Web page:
Barnaby Joyce responds to Morrissey’s live animal exports demand letter

By @chelean on
Morrissey performs at the Firefly Music Festival in Dover, Delaware June 19, 2015.
Morrissey performs at the Firefly Music Festival in Dover, Delaware June 19, 2015. Reuters/Mark Makela

Deputy Prime Minister of Australia Barnaby Joyce has responded to English singer Morrissey’s letter calling for an end to live animal exports. The politician, who is also the Minister for Agriculture and Water Resources, has hit out at the former The Smiths singer for his criticisms of Australia’s live export industry.

The vegan musician wrote a letter to Joyce on behalf of the animal rights group People for the Ethical Treatment of Animals (PETA) to lecture the minister about the “horrific cruelty” of live animal exports industry.

“Dear Minister, the horrific cruelty in the live-export industry is heavy enough to sink a ship, yet you insist on condemning millions of animals to this fate every year,” the 57-year-old rocker wrote. “You can deny it until you are red(der) in the face, but the industry is dying.”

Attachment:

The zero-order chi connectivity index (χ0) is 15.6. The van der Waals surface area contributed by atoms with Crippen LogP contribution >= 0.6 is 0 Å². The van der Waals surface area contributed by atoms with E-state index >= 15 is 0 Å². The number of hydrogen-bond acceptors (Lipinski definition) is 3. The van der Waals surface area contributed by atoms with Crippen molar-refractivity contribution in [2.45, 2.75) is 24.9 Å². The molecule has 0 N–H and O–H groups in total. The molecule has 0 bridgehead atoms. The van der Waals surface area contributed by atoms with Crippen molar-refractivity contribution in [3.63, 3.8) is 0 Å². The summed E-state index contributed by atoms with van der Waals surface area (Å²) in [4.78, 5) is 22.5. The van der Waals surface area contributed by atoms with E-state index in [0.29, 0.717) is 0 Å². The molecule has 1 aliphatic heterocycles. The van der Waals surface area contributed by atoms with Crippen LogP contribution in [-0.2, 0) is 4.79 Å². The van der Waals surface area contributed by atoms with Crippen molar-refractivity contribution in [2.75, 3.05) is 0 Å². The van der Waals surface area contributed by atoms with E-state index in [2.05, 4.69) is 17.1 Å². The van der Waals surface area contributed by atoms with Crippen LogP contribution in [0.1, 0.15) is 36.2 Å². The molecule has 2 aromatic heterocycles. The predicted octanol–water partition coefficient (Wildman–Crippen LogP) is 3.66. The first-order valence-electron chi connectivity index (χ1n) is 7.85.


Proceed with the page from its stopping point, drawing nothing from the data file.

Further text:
He went on to say that Joyce was on the “wrong side of history” for rejecting reports of mistreatment of Australian cattle overseas.

“If meat is murder, live export is the slow boat to hell,” Morrissey continued, telling Joyce to out the live-export industry down for a kinder future.

Unfazed, Joyce shut down Morrissey’s letter in two tweets, saying that he wasn’t a fan of The Smiths, but he was a fan of Australian families relying on the $2 billion live export industry.

This is not the first time Joyce has infuriated foreign celebrities. In 2015, his infamous squabble with Johnny Depp and then-wife Amber Heard made it to international media. While Depp was filming a sequel to film franchise “Pirates of the Caribbean” in the country, Heard illegally brought their Yorkshire Terriers, Pistol and Boo, in the country, breaching Australia’s strict quarantine laws.

Depp and Heard were forced to record an apology video in the end.